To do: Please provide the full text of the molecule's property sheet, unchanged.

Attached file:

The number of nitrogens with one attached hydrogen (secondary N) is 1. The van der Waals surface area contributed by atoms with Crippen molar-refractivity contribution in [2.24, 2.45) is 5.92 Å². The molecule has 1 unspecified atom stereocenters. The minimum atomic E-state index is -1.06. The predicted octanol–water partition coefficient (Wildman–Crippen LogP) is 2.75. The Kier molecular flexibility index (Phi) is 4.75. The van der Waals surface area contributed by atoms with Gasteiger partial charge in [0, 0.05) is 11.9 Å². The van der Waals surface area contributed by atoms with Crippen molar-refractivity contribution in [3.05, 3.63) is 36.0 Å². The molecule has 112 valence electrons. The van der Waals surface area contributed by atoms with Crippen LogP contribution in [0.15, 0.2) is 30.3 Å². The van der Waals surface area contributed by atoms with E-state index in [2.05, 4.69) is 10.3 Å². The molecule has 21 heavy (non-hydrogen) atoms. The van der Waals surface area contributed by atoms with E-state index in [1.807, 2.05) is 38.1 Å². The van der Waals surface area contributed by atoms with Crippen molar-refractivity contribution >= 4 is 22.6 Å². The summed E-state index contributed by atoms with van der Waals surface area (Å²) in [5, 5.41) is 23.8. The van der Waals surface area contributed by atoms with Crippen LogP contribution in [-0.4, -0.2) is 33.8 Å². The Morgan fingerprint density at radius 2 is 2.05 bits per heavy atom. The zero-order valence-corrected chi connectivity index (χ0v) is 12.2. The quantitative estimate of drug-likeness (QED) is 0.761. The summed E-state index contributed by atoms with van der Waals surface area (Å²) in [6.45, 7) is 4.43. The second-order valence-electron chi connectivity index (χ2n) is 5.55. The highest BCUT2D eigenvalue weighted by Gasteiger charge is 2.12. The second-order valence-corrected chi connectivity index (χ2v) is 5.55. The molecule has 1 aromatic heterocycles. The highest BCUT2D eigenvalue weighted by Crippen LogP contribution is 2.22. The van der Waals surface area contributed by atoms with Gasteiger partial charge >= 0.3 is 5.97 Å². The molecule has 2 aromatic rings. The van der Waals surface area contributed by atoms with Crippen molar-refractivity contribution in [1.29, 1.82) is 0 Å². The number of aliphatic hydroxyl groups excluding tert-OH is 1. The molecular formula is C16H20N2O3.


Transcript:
The number of nitrogens with one attached hydrogen (secondary N) is 1. The van der Waals surface area contributed by atoms with Crippen molar-refractivity contribution in [2.24, 2.45) is 5.92 Å². The molecule has 1 unspecified atom stereocenters. The minimum atomic E-state index is -1.06. The predicted octanol–water partition coefficient (Wildman–Crippen LogP) is 2.75. The Kier molecular flexibility index (Phi) is 4.75. The van der Waals surface area contributed by atoms with Gasteiger partial charge in [0, 0.05) is 11.9 Å². The van der Waals surface area contributed by atoms with Crippen molar-refractivity contribution in [3.05, 3.63) is 36.0 Å². The molecule has 112 valence electrons. The van der Waals surface area contributed by atoms with Crippen LogP contribution in [0.15, 0.2) is 30.3 Å². The van der Waals surface area contributed by atoms with E-state index in [2.05, 4.69) is 10.3 Å². The molecule has 21 heavy (non-hydrogen) atoms. The van der Waals surface area contributed by atoms with E-state index in [1.807, 2.05) is 38.1 Å². The van der Waals surface area contributed by atoms with Crippen molar-refractivity contribution >= 4 is 22.6 Å². The summed E-state index contributed by atoms with van der Waals surface area (Å²) in [5, 5.41) is 23.8. The van der Waals surface area contributed by atoms with Crippen LogP contribution in [-0.4, -0.2) is 33.8 Å². The Morgan fingerprint density at radius 2 is 2.05 bits per heavy atom. The zero-order valence-corrected chi connectivity index (χ0v) is 12.2. The quantitative estimate of drug-likeness (QED) is 0.761. The summed E-state index contributed by atoms with van der Waals surface area (Å²) in [6.45, 7) is 4.43. The second-order valence-electron chi connectivity index (χ2n) is 5.55. The highest BCUT2D eigenvalue weighted by Gasteiger charge is 2.12. The second-order valence-corrected chi connectivity index (χ2v) is 5.55. The molecule has 1 aromatic heterocycles. The highest BCUT2D eigenvalue weighted by Crippen LogP contribution is 2.22. The van der Waals surface area contributed by atoms with Gasteiger partial charge >= 0.3 is 5.97 Å². The molecule has 2 aromatic rings. The van der Waals surface area contributed by atoms with Crippen molar-refractivity contribution in [1.29, 1.82) is 0 Å². The number of aliphatic hydroxyl groups excluding tert-OH is 1. The molecular formula is C16H20N2O3.